This great tip comes from my friend Anthony, who gardens in New Jersey (zone 6) and blogs at The Compost Bin. Anthony says:
"After pulling a few giant piles worth of roots out (of my raised beds) yesterday, I made an executive decision. Whenever I build a new bed, a bottom will be a mandatory feature. I don't think I'll use a sheet of plywood for the floor as suggested in the book (Square Foot Gardening), but at a minimum, I'll load the bottom up with landscape fabric. Usually, I'd layer newspapers to stop weeds and because I know they'll break down and feed those earthworms. But since I want to avoid future root invasions, I think I'll pass on the newspapers. Do they make landscape fabric out of steel?"
This is a great tip for any of us who have shade trees on or near our properties. In general, you'd build a raised bed without a bottom, as Anthony mentions (and as I wrote in my article on building a raised bed) so that earthworms can make their way into the bed, loosening and enriching your soil. Tree roots can easily spoil the party, though, so adding a bottom to your raised bed is a great idea. This makes me wonder how soon I'll start to see roots from my neighbor's maple make their way into my vegetable gardens.
Thanks, Anthony, for the great tip!
New Articles on About Organic Gardening:
Carol Deppe's fantastic book, The Resilient Gardener: Food Production and Self-Reliance in Uncertain Times , is currently one of my favorite books about gardening. If you're determined to grow a good portion of your own food, it's definitely worth a look.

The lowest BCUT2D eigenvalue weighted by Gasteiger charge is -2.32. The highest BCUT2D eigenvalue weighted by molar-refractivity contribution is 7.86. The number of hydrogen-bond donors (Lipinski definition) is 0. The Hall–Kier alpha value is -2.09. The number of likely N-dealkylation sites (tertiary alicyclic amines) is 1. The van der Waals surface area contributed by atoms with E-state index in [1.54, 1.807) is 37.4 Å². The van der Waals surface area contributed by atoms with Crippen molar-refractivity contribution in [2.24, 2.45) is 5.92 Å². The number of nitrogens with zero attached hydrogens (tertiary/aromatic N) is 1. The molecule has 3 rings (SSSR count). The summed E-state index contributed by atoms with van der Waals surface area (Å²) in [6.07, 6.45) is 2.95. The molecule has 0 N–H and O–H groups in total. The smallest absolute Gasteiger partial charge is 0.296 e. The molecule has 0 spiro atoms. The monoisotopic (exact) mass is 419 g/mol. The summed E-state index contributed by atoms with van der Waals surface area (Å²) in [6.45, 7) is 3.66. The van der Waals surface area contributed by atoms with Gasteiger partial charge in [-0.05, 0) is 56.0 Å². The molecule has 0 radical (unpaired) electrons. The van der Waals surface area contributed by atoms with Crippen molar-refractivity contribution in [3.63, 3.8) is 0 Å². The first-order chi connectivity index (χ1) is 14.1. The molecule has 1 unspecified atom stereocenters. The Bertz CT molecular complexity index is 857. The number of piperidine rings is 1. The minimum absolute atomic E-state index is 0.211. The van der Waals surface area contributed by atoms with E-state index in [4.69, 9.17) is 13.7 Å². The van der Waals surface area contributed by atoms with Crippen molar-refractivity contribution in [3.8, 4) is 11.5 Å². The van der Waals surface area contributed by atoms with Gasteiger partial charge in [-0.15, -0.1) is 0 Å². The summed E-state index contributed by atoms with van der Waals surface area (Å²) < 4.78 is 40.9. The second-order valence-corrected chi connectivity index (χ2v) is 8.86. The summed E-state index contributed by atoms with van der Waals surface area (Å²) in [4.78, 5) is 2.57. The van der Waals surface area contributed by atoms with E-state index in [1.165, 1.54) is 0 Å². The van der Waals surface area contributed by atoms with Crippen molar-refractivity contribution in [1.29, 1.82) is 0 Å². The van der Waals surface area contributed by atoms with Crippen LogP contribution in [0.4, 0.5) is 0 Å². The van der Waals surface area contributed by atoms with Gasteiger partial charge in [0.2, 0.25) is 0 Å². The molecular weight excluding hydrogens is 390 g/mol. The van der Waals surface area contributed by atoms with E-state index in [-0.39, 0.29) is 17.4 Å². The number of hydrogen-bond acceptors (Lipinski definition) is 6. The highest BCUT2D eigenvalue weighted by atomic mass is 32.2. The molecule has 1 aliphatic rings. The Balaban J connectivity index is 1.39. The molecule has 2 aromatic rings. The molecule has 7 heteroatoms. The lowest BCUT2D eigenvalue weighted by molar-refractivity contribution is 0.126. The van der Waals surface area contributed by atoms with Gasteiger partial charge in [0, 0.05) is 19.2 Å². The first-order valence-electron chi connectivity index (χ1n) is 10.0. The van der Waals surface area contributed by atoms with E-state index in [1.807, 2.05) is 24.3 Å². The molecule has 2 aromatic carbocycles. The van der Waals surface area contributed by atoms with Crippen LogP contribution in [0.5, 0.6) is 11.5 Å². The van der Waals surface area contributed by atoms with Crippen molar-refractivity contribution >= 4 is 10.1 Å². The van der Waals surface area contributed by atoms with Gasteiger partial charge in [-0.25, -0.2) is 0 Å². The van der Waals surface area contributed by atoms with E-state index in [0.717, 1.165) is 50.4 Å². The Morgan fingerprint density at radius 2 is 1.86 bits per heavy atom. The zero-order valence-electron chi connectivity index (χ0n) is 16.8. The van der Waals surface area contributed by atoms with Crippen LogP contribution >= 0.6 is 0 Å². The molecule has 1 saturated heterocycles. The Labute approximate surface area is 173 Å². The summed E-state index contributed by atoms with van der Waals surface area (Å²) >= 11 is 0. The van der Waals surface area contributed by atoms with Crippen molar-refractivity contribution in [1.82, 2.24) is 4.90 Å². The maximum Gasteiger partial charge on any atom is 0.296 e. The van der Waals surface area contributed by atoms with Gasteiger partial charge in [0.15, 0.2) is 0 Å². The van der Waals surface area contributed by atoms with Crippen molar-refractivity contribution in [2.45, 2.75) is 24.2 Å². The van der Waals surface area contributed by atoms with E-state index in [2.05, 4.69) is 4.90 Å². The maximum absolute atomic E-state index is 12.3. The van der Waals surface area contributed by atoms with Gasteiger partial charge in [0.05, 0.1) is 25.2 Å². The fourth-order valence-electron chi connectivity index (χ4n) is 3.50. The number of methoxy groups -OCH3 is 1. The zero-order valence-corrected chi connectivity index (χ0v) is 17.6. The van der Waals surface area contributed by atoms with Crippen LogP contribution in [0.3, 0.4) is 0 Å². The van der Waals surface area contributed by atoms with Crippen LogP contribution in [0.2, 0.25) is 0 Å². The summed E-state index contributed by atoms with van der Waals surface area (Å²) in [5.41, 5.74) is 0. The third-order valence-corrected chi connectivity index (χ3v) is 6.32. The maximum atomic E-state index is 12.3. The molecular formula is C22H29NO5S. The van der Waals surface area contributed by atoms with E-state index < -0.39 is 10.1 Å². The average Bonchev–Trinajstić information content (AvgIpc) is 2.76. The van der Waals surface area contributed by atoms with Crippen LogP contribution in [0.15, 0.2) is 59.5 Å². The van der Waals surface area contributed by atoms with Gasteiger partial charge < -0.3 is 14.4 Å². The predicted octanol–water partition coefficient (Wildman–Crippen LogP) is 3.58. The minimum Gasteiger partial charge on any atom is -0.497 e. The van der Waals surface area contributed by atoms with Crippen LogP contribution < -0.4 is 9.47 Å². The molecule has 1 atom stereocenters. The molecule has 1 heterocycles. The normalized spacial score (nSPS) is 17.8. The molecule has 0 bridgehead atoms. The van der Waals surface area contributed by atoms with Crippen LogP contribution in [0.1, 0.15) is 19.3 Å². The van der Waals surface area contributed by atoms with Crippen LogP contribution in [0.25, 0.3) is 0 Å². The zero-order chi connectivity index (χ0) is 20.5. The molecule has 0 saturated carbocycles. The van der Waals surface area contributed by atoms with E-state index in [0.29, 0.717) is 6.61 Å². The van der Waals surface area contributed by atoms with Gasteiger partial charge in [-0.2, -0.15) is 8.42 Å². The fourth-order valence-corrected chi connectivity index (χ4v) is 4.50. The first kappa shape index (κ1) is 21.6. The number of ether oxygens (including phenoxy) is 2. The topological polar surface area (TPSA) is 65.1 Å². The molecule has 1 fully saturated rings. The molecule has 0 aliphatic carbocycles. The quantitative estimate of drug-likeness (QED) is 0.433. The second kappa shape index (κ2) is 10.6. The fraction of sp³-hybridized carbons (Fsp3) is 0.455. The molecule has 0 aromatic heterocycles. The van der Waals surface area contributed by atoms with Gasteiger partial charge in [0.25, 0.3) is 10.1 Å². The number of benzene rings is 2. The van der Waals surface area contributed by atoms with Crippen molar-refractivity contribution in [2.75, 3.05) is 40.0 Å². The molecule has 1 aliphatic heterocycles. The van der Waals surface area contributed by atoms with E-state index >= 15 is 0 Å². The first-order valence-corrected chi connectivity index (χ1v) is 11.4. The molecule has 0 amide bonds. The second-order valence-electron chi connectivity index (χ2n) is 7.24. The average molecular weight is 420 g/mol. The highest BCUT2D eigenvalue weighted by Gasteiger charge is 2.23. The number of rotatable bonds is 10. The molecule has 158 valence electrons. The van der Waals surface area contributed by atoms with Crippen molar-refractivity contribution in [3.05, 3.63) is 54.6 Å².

What I love is that Deppe is very no-nonsense about many things. For instance, one of my favorite sections of the book is called "Selective Sloppiness." Deppe says that much of what we do in our gardens is just unnecessary busy-work. She begins the chapter with this statement:
"Only some things are worth doing well. Most things that are worth doing are only worth doing sloppily. Many things aren't worth doing at all. Anything not worth doing at all is certainly not worth doing well."
She goes on to give examples of what she means. Making the surface of your garden bed perfectly smooth, free of any little indentations or low areas, is a complete waste of time. An uneven soil surface has areas in which water will collect and slowly irrigate your plants. A smooth surface is great if you want to encourage water run-off.
Pulling weeds is necessary (unfortunately...) but carting those weeds off to another location is not. Leave them in your paths, or, heck, just throw them right back into the bed where they'll break down and enrich the soil. As a bonus, insect pests will often feed on the weeds and not your lettuce.
Are you obsessed with planting seeds at EXACTLY the recommended planting depth? Deppe explains that soil temperature has more to do with successful germination than planting depth does. She is inexact in her soil depth, and ends up planting seeds at different depths. No matter what, she always ends up with a successful sowing.
"Eschew unnecessary symmetry," she advises. Most of us rely on straight lines that, for one reason or another, never end up looking straight. Embrace curves and end up with a prettier garden (with less work!)
One final thought from Deppe: weeding the vegetable garden late in the season is generally unnecessary. The plants are too big to suffer from competition from weeds, and most late-season weeds won't have enough time to set seed before frost anyway.
Deppe is definitely my kind of gardener! What do you think?
Here are some of the things I've enjoyed reading over this past week:
- Margaret Roach over at A Way to Garden featured an absolutely stunning sunflower on her blog. The silver-leaf sunflower, Helianthus argophyllus, is now on my "must grow!" list. If you love silver foliage, you need to see this plant.